Another problem with MDbg is that it’s not Just-My-Code (aka JMC) aware. JMC is this awesome debugging feature that was introduced in .NET 2.0 that lets the debugger “paint” the parts of the code that you want to step thru (aka “My Code”). By default, Visual Studio marks code with symbols as “my code” and code without symbols as “not my code”. [1] We don’t ship symbols with IronPython releases, so Visual Studio does only steps thru the python code. MDbg doesn’t support JMC, so I often found myself stepping into random parts of the IronPython implementation. That’s even more tedious.

Luckily, the source code to MDbg is available. So I got the wacky idea to build a debugger specifically for IronPython. CPython includes pdb (aka Python Debugger, not Program Database) but we don’t support it because we haven’t implementedsettrace. Thus, ipydbg was born.

Over the course of this series of blog posts, I’m going to build out ipydbg. I have built out a series of prototypes so I fairly confident that I know how to build it. However, I’m not sure what it will look like at the end. If you’ve got any strong opinions on it one way or the other, be sure to email me or leave me comments.

BTW, major thanks to my VSL teammate Mike Stall (of Mike Stall’s .NET Debugging Blog). Without his help, I would probably still be trying to make heads or tails of the MDbg source.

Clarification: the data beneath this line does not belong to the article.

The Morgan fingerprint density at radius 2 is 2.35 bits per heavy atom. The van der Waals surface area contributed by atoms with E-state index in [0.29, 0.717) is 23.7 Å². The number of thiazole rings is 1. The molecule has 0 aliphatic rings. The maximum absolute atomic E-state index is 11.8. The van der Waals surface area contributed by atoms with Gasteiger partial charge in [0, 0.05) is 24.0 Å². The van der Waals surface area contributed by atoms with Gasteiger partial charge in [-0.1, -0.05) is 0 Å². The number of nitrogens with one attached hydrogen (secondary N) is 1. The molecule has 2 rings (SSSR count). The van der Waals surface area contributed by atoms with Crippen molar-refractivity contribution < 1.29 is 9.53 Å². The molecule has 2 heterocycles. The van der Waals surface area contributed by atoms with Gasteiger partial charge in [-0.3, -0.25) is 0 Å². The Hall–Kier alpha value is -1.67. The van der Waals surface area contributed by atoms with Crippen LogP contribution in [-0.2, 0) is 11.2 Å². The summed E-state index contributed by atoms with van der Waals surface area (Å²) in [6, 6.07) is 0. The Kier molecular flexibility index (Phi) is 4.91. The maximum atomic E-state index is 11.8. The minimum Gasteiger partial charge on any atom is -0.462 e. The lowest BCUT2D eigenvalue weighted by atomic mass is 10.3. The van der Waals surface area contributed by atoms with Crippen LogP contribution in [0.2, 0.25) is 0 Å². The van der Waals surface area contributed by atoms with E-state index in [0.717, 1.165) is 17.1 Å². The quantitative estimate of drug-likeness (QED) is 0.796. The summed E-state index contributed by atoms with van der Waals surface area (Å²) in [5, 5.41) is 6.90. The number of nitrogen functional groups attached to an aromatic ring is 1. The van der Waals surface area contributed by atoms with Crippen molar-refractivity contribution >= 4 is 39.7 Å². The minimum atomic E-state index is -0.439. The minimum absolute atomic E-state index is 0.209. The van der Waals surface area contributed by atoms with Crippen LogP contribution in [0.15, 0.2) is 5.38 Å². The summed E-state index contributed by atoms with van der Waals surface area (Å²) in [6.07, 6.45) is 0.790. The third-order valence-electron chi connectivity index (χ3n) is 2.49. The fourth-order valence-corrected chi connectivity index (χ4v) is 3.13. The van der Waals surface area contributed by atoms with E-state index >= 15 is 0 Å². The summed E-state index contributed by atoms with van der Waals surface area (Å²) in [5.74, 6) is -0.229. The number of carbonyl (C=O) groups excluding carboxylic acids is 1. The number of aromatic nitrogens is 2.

1. VS uses the DebuggerNonUserCode attribute to provide fine grained control of what is considered “my code” and should be stepped thru. ↩︎

Avalanche 4, Caps 1

“We had nothing; we were horrible out there,” Boudreau snapped. “Everybody had their bad game at the same time. You win a lot of games in a row, you’re going to have a stinker. Today was it.”
Capitals Insider

Boy, it’s much more fun to write a Caps wrapup when they win.

Honestly, the less said about this game, the better. I said at both intermissions that the Caps were lucky to be tied/down by only one, and the third period proved me right. Honestly, if I didn’t know the players and the teams, I wouldn’t have been able to tell which team was #2 in the East and which team was #15 in the West.

The only good things I can say about this game are:

  1. Perfect on the penalty kill, including 43 seconds of 5-on-3
  2. Backstrom’s goal was nice
  3. Much better on faceoffs – as a team, we won 60% of them. Only Nylander was below 50%. Steckel won 9 of 10
  4. Err, did I mention the Caps were perfect on the PK?

Japers pointed out that “the frequency with which these “efforts” are happening that is more than a little disconcerting.” After last night’s effort plus the 3rd period effort against Montreal, “more than a little disconcerting” is spot on.

Next up, Caps play the Penguins tomorrow. The Pens just beat the Flyers 5-4. I didn’t see the whole game but Biron totally botched the play that lead to the Pens game winning goal. So we have the Pens riding a big win and the Caps coming off a lackluster performance on national TV. Should be interesting to say the least. Unfortunately, I’ve got a morning flight home to Seattle tomorrow, so I’m going to miss it.